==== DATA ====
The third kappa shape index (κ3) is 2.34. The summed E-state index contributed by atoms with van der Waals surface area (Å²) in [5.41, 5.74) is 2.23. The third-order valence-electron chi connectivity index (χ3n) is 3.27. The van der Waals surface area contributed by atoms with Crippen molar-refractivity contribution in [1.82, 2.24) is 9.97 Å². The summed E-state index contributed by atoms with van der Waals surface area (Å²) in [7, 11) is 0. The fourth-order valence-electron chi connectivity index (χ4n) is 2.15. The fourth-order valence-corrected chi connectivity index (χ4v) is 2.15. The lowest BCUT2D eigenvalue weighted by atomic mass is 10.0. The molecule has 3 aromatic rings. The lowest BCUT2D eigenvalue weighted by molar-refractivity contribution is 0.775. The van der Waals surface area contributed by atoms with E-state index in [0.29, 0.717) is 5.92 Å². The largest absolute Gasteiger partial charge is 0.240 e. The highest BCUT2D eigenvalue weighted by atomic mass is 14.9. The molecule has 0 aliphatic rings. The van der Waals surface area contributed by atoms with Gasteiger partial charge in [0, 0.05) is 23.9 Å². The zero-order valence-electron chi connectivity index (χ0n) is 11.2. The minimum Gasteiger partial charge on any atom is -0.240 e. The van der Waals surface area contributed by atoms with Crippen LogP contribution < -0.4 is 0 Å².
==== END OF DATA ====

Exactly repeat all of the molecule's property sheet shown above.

The third kappa shape index (κ3) is 2.34. The summed E-state index contributed by atoms with van der Waals surface area (Å²) in [5.41, 5.74) is 2.23. The third-order valence-electron chi connectivity index (χ3n) is 3.27. The van der Waals surface area contributed by atoms with Crippen molar-refractivity contribution in [1.82, 2.24) is 9.97 Å². The summed E-state index contributed by atoms with van der Waals surface area (Å²) in [7, 11) is 0. The fourth-order valence-electron chi connectivity index (χ4n) is 2.15. The fourth-order valence-corrected chi connectivity index (χ4v) is 2.15. The lowest BCUT2D eigenvalue weighted by atomic mass is 10.0. The molecule has 3 aromatic rings. The lowest BCUT2D eigenvalue weighted by molar-refractivity contribution is 0.775. The van der Waals surface area contributed by atoms with E-state index in [0.29, 0.717) is 5.92 Å². The largest absolute Gasteiger partial charge is 0.240 e. The highest BCUT2D eigenvalue weighted by atomic mass is 14.9. The molecule has 0 aliphatic rings. The van der Waals surface area contributed by atoms with Gasteiger partial charge in [0, 0.05) is 23.9 Å². The zero-order valence-electron chi connectivity index (χ0n) is 11.2. The minimum Gasteiger partial charge on any atom is -0.240 e. The van der Waals surface area contributed by atoms with Crippen LogP contribution < -0.4 is 0 Å².